The FSA is considering extending its code of remuneration practices to retail investment advisers despite admitting that adviser remuneration did not play a significant role in the credit crisis.
In its consultation paper,entitled, Reforming Remuneration Practices in Financial Services, which was published last week, the FSA proposed new handbook rules for the UK’s 45 biggest banks, brokers and building societies.
Under the rules, firms will have to defer at least two-thirds of all significant bonuses so that payouts are linked to the long-term performance of entire banks or divisions.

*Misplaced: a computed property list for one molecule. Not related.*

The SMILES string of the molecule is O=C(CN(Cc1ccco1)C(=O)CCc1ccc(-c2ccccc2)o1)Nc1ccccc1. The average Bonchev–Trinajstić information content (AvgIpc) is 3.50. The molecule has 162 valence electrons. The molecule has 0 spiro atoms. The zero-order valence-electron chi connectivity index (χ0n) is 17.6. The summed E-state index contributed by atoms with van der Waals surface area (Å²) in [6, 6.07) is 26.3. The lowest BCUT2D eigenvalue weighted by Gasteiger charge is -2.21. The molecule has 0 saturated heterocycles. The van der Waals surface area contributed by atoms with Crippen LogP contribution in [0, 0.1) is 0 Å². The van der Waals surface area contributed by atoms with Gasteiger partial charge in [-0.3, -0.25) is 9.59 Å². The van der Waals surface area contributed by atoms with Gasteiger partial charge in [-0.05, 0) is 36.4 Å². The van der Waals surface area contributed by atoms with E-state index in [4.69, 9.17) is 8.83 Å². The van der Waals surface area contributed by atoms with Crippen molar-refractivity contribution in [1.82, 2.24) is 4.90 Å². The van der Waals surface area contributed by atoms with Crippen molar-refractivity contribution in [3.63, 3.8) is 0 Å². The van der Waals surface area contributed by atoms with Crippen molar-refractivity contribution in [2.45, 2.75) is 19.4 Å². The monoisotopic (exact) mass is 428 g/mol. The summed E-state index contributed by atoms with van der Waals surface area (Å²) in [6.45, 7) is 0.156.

The regulator says its overall objective is for firms to “establish, implement and maintain remuneration policies, procedures and practices that are consistent with and promote effective risk management”.
The regulator is considering extending this requirement to other FSA-authorised firms, including retail investment intermediaries.